Equating rebellion against the government of the United States with an attack on the Constitution itself, Lincoln reasoned that his oath of office required him to take action. Lincoln wondered why those who vilified him for his actions also tolerated the actions of those who sought to destroy that which he sought to preserve.

The states and rivers became war zones, while at sea, the Union navy blockaded southern ports. Lincoln soon realized that Union preservation demanded measures beyond those that the military alone could provide. Battlefield victory at Antietam Creek, or Sharpsburg, Maryland in September 1862, allowed Lincoln to issue the Emancipation Proclamation. This war measure freed only those slaves directly sustaining the Confederate war effort, but it helped stave off European recognition.

Not everyone in the North agreed with the war's new direction, but there was no going back to the Union as it was. From the beginning Lincoln admitted that the "struggle" was "for a vast future also," and credited the Founding Fathers with establishing the Union as a trial framework within which every person would achieve liberty and equality.

At the Soldiers' National Cemetery dedication ceremony in Gettysburg, Pennsylvania, Lincoln characterized the "great civil war" by 1863 as a test of the Union's longevity and acknowledged national indebtedness to those whose deaths upheld the experiment while purchasing "a new birth of freedom." How better to expedite the latter, than to incorporate freed blacks into military service as segregated units? The "promise of freedom" would offer a great inducement, Lincoln felt.

As wartime leader, Lincoln experienced great tragedy. Mirroring the country during wartime, the Lincolns bore great losses, none more devastating than the 1862 death of their son, Willie. At several points, the war itself threatened the Lincolns’ own safety, especially when an 1864 Confederate raid tapped the capital's northern fortifications and Lincoln himself came under fire.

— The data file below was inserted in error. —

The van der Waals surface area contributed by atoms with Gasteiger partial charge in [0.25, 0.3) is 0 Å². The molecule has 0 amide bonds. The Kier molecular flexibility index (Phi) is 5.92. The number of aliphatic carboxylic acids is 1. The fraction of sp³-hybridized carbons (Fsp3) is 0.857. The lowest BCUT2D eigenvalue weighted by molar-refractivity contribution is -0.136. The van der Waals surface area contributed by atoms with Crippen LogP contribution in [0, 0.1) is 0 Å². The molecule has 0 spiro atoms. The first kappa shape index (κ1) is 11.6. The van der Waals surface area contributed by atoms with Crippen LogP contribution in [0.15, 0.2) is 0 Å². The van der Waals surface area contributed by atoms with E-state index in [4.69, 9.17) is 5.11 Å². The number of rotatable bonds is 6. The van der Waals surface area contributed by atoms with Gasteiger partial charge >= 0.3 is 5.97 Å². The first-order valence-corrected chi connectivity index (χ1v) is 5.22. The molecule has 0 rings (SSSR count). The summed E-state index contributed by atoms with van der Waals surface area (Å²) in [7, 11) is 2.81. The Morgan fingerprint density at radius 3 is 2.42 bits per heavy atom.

Bronze statue of Abraham Lincoln with son on lap in front of curved stone wall
The statue at Richmond National Battlefield Park reflects on Lincoln's legacy. NPS photo.

The Lincoln Legacy
During his uncertain 1864 reelection campaign, those who sought to portray Lincoln as an abolitionist crusader tested his devotion to emancipation. He continually asserted that Union was the war's "sole purpose," while avoiding discussion of his plans for reconstruction. Once Federal battlefield successes ensured his continuation in office, he confidently announced that southern acceptance of emancipation was a requirement for reunification.

April 1865 delivered victory-the Union restored. The end of the war also tested the rules of grammar. No longer could one say or write that the United States were seeking reunification, for now one had to say or write that the United States was seeking reunification.

An assassin's bullet converted the savior of the Union into a martyr, but failed to overthrow the man's mission. Others advanced Lincoln's work for more than a century, ensuring that Constitutional amendments and federal legislation provided all Americans with the benefits of freedom, citizenship, and suffrage.

Abraham Lincoln now rests in Oak Ridge Cemetery in Springfield, Illinois. There, he lies, with his wife and three of his sons, as perhaps the most revered figure in American history. He rose from obscurity, worked hard to achieve greatness, guided the ship of state through its most critical period and gave his life for his country. Truly, his life was the story of the United States of America.

Last updated: December 28, 2021